Onion Sets

Yellow, red, and white onion sets ready for planting.

I always purchase my onion sets from our local hardware store, they have a great selection. Planting the onion sets is a pretty simple process. First I create mounds of dirt for each row then I work my way down each row pushing the onion set down until they are completely covered. I plant my onion sets pretty close together, then in the late spring I will pick a few of them for spring onions, I pick every other one or so to allow more space for plants that will grow into large onions.

Sugar Snap Seeds

Sugar snap pea seeds that I have saved from previous seasons.

Next thing on the schedule to plant is sugar snap peas.  When planting sugar snap peas I create mounds for each row, then I create a little valley in each row. I place the pea seeds in the valley then using a rake pull some soil back over the valley to cover up the seeds. One thing I always keep in mind when I am planting sugar snap peas is where and how I am going to support the plants. I have had this variety grow to about 6 ft. tall, it takes a lot of support to keep the plants up. I try to keep in mind how much space the support system will take up, allowing enough space between my rows.

Once I was completely done with all my planting I watered all my freshly planted seeds and sets. Another great day spent in the garden.

Two girls planting

My two little helpers.

Backyard Garden

Planting complete

The Joy of Saving Seeds

There is no better feeling than growing your own food with seeds that you have saved from the previous season. I am reminded of this joy as I prepare to plant this years crop of sugar snap peas.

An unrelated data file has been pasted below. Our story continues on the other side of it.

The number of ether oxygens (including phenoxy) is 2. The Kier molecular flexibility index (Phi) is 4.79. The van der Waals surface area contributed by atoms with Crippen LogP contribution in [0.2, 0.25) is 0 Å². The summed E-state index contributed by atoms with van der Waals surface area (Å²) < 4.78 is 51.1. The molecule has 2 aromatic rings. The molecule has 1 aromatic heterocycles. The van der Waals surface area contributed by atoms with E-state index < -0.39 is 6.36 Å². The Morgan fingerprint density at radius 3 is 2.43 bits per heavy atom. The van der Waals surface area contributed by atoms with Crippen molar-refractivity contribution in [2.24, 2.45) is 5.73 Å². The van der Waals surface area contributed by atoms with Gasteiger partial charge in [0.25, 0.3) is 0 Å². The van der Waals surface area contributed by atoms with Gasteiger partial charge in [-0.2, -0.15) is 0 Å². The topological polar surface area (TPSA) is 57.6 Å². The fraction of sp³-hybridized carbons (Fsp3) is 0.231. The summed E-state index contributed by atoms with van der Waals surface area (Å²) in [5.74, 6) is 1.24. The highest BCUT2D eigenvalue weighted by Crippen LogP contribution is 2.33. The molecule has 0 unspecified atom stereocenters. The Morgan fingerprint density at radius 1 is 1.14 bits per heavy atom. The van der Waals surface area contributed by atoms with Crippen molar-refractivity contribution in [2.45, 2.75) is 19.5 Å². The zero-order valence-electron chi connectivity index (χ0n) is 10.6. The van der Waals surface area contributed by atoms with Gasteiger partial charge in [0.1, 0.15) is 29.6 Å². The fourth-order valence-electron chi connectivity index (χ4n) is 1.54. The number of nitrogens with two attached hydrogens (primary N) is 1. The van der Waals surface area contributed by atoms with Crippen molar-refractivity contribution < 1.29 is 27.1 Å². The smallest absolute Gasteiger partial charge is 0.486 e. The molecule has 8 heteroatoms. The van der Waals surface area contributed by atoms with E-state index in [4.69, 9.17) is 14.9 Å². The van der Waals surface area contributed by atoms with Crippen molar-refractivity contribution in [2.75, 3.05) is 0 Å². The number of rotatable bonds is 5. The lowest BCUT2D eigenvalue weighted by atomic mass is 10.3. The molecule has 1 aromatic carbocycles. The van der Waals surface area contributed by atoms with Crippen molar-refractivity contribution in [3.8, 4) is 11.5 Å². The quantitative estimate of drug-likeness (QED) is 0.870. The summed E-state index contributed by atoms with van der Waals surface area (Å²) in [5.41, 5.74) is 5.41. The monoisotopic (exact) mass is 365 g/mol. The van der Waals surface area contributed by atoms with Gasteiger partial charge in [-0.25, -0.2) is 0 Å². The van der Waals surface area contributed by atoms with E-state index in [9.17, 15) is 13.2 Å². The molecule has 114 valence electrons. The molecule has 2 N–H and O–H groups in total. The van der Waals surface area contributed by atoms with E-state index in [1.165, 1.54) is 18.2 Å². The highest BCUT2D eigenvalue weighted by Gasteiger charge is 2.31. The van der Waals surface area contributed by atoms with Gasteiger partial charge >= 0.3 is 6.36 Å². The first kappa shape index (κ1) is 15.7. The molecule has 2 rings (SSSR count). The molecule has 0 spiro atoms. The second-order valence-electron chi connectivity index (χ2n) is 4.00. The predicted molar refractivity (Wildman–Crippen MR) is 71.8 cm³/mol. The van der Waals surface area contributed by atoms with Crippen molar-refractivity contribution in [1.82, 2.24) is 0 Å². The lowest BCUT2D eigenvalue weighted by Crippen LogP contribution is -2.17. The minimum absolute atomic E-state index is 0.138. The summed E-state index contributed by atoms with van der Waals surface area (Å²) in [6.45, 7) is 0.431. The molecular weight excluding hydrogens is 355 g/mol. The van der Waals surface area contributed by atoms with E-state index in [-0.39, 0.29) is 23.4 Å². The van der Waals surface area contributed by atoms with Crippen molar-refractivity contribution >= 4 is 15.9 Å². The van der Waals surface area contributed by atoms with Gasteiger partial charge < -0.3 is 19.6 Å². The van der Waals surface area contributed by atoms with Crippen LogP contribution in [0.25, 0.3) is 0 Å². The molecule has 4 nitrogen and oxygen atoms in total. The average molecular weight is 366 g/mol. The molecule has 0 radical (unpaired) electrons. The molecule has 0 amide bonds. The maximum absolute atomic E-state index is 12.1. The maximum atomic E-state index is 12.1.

For the last 5 years I have been saving open pollinated sugar snap peas and it’s been a joyful experience. While I have only saved sugar snap pea seeds so far, in the near future I would like to try saving other varieties of vegetables as well.

One of the reasons I decided years ago to start growing open pollinated varieties of seeds was the idea of being able to save seeds from season to season.  This seemed like a great way to save money and be more self-sufficient.

Sugar Snap Seeds

If you are not already growing open pollinated varieties, I would recommend that you give them a chance and while you’re at it try saving some seeds.

If you are interested in learning more about seed saving, I would recommend reading the book Seed to Seed by Suzanne Ashworth. Another great resource is the organization Seed Savers Exchange, which has some great resources available on their website.

I will keep you posted on my progress and experiences with seed saving as the season goes on.

Let the Planting Season Begin

With the days getting longer and the weather getting warmer it was time to begin planting. Last fall I had covered both of the garden beds with shredded leaves, so before I began planting I ran a small rototiller through each of garden beds several times to make sure that any of leftover leaves were well incorporated.
Garden with rototiller

With the tilling complete it was time to focus on planting. Using an old wooden board I created two planting rows. I planted the following seeds in each row:

Row 1: Half row: Bloomsdale Spinach & Half row: Five Color Sliverbeet Swiss Chard

Row 2: Half row: Arugula & Half row: Wild Lettuce Mix

In two weeks I will plant more lettuce, spinach, and swiss chard. The idea is to spread out the planting in order to spread out the harvest.

Garden Planting

Once all the seeds were planted I covered the newly planted area with a homemade clear plastic cold frame. In central Pennsylvania we still have some very cold days and nights, the cold frames add an extra layer of protection. I have had good success with using cold frames in the past to get an early start on the planting season.

In case you were wondering in the far cold frame are carrots, spinach, and swiss chard that I planted late last fall. All the plants survived the winter under the cold frame. Now I will have a head start on the spring growing season. I can’t wait until the first harvest.

Garden Cold Frames